A deep foam pit catches backflipping athletes while others in loose-fitting sweatpants and bare feet tumble over obstacles and swing on metal bars between tall wooden ledges that simulate urban structures. Breathe Parkour in northeast Calgary is the latest base for parkour and freerunning.
Matthew Talbot-Turner manager of the gym says his focus is to give the parkour community in Calgary a home and a safe indoor place to practice away from the city’s often harsh elements. He says parkour is popular in Calgary and he’d hate to see the sport disintegrate due to the weather.
Parkour is an urban sport involving running jumping and climbing between obstacles — stairs retaining walls and rails — while incorporating rapid stylized movements such as flips and twists. Parkour was created by David Belle who was inspired by the obstacle courses (parcours du combatant) employed by Georges Hebert for military training.
Breathe is the second parkour-only gym to open in Calgary following the closure of No Limits AFC in January due to lease issues. Not only will the facility be a place for people to go practice and learn parkour but it will also host special events on the last Friday of every month. “One night it might be DJs another it might be an obstacle course competition” says Talbot-Turner.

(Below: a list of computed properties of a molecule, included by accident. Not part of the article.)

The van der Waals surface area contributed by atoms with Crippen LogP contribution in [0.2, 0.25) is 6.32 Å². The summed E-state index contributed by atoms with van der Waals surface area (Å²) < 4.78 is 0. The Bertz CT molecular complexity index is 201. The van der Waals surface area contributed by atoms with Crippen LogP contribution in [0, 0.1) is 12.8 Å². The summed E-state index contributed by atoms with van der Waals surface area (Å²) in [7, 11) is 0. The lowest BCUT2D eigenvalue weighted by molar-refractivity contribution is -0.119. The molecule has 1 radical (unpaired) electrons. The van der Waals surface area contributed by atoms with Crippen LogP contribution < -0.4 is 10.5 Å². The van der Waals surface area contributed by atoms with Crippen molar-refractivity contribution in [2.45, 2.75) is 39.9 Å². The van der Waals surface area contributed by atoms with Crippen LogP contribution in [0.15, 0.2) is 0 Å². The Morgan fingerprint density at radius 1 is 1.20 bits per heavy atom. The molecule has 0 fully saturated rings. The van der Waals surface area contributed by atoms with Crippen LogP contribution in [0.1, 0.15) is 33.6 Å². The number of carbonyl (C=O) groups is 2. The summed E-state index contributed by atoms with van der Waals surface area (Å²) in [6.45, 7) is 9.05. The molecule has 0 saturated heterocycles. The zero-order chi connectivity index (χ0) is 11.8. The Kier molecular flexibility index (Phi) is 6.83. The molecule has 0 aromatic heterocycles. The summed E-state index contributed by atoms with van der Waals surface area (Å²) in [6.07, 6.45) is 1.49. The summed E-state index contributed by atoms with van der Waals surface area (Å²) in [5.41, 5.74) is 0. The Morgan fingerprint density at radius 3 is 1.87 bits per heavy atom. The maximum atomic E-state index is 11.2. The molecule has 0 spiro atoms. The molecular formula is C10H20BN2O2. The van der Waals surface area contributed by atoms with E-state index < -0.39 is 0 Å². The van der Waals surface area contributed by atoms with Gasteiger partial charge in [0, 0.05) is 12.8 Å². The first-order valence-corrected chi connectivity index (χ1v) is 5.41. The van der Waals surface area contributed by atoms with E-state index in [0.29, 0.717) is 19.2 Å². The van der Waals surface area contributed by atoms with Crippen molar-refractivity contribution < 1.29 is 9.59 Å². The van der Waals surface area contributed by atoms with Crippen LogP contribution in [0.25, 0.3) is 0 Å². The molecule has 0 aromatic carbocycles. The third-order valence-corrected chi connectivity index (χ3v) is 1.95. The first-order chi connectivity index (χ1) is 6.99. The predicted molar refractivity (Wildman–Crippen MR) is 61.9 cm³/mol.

In addition to the special events Breathe works closely with the Autism Aspergers Friendship Society (AAFS) providing movement therapy through parkour to children with the disorders.
One of Breathe’s sponsored athletes Andrea Ross took the initiative to introduce more women to parkour which tends to be dominated by men by creating a women’s-only parkour group called Varkour.
Ross 31 created the group as a way to “introduce women of all backgrounds to the art of parkour.”
The name isn’t based on what you might think. It was created by combining the elements of strong female names in mythology like Valkyrie and Vixen — all names that start with ‘V.’
Ross also created Varkour Day a special event just for women to learn parkour in a safe environment the second of which takes place on June 21 at Breathe.
The predominance of men in the sport could be the result of its reputation as an extreme series of stunts but Talbot-Turner stresses it’s more than that. And while it’s mostly youth who come by the gym to try parkour he says they’ve had 63-year-olds in classes as well.
“Most adults view it as something scary or as something only kids could do or should do and that’s just not true” says Talbot-Turner. “It’s going to get you back in touch with your body it’s going to teach you to move in ways that you knew how at one time but forgot.”